Today’s adventure in the Maine woods was a quest to find a Yellow-breasted Chat seen yesterday morning in Thomaston, Maine. The location, near the Thomaston Airport was familiar to us as Ingrid had sighted our first Northern Shrike there, some three years ago. Up at 4:30, I arrived an hour later just as Eddie Edwards, […]

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Jun 112020

Tricolored Heron

  Off and on this spring, a Tricolored Heron has been seen in the saltwater marshes south of Portland, Maine. Rarely seen north of the Carolinas, the TCN is a real catch. Unfortunately, this particular bird is not very cooperative. One day he’ll be in the Spurwink Marsh in Cape Elizabeth; the next day at […]

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Jun 112020

Virginia Rail

A couple days ago I thought I saw a couple Virginia Rails fly up out of some reeds at Great Salt Bay . . . a near by birding spot.  It was a brief glance, would have been a lifer and I decided not count them and try to confirm the sighting later. This morning […]

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Jun 42020

Piping Plover

What a week of birding I’ve had!!!  I took a few days off to enjoy the end of spring migration before all the birds are on their nests. On Thursday I saw a Saltmarsh Sparrow and its closely related cousin, the Nelson’s Sparrow in Scarborough, Maine. On Friday, I hiked to the top of Saddleback […]

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May 272020

Clay-colored Sparrow

If one goes to any Bird Field Guide . . . it’s clear that Clay-colored Sparrows don’t belong in Maine.  As a matter of fact, they are rarely seen south or east of Niagara Falls.  But each some a handful of them end up in a grass land preserve in Brunswick. They have a distinctive […]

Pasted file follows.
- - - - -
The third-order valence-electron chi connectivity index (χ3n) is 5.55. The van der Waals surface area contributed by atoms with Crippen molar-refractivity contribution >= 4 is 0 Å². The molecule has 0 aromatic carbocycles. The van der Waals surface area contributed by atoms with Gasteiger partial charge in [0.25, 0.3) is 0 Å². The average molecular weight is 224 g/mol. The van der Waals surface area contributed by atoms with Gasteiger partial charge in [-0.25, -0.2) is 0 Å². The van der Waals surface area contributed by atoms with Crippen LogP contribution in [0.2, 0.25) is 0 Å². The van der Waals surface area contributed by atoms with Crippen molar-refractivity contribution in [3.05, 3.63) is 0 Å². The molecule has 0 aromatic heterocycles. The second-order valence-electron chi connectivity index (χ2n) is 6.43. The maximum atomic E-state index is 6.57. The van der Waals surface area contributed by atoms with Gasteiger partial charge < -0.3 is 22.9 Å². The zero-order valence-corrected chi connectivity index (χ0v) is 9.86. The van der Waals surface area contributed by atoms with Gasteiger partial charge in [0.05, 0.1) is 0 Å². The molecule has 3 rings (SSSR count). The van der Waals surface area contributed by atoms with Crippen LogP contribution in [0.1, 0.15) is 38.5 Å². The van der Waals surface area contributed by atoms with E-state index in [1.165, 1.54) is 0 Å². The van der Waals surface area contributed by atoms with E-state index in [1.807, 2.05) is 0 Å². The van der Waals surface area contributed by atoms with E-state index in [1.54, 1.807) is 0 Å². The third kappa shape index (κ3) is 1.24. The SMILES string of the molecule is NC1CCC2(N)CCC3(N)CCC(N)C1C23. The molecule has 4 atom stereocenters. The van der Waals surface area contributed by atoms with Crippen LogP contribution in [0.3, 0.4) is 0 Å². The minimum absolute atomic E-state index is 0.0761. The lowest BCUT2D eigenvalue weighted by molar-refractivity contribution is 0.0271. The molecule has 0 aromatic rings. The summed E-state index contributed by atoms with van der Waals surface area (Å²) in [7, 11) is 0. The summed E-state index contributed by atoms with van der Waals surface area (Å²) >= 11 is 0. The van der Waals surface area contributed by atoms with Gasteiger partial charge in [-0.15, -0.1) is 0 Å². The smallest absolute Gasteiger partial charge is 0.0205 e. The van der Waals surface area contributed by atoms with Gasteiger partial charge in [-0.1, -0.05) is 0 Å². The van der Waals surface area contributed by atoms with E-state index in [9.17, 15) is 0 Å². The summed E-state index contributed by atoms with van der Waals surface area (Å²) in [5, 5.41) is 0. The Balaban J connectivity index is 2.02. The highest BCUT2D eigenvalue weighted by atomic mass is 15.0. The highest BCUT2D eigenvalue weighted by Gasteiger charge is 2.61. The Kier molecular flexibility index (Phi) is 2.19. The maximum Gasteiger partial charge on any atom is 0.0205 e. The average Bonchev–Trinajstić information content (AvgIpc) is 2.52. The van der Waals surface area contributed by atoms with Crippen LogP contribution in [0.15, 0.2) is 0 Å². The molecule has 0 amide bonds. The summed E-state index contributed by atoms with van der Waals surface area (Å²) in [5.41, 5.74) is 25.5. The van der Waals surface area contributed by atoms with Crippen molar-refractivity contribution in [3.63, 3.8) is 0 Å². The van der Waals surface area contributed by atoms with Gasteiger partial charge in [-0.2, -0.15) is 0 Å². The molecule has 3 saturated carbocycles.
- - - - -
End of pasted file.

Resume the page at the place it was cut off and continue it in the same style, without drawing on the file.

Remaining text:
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May 232020

Compressed Warbler Season Continues

Our Spring has been so cold and wet . . . plants and trees have been late to flower . . . and thus the caterpillars that warblers rely on for food have been late to emerge.  A couple weeks ago we had dozens of Yellow-rumped Warblers on our suet feeders as they were stressed […]

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May 192020

Black-billed Cuckoo

Most days when I head out birding, I’m on a mission to find one specific bird.  It may be a rarity that another birder had seen recently or a seasonal visitor that I’d found at particular location in previous years. Today I was looking for a Black-billed Cuckoo at Green Point Preserve in Dresden, Maine. […]

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May 182020

Summer Tanager

Two or three times a year rare birds show up on backyard feeders in Maine.  The protocol is to contact the owner and ask if you can visit, stand in their backyard and hope the bird arrives.  But that was before COVID-19. The last few days a Summer Tanager has been visiting the feeders at […]

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May 182020

Cape May Warbler

Late yesterday evening Ingrid and I began seeing reports of a Golden-winged Warbler being seen at a park in Portland.  A GWW is not unheard of in Maine, but is unusual and would be a lifer. So I set my alarm for 4:00 am and headed south bright and early. I was the first birder […]

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May 152020

An Incredible Week of Birding

May is the best month of the year to Bird and Ingrid and I try to get out as often as possible. May mornings can be cold and windy and we’re both working full time so one never gets out as much as one would like. Its also tough to find time to keep up […]

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May 122020

Marsh Wren

The Marsh Wren can often being be heard gurgling in the reeds but rarely does one get more than a fleeting glimpse of one.  At 6:00 this morning I was walking by a marshy pond photographing a Canada Goose family when Mr. Marsh Wren popped up, moving through the cattails looking at me. Also saw […]

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May 82020

Virginia Rail

    When Ingrid and I retire we plan to do a Big Year, but until that day its bird before or after work.  And in May and June I can bird before AND after work.  Now that is really great. Got five first of the year birds: Baltimore Oriole, Yellow Warbler, Warbling Vireo, Least […]

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May 82020

Second Wave of Warblers

Each Maine spring, the warblers seem to come in waves. The first wave is the the Palm, Pine and Yellow-rumped Warblers. Wave two is the Common Yellowthroats, Black-and-White and Yellow Warblers The next wave (#3) are the really fun birds: Cape May, Blackburnian, Canada Magnolia and Wilsons And finally when you start seeing Blackpoll Warblers […]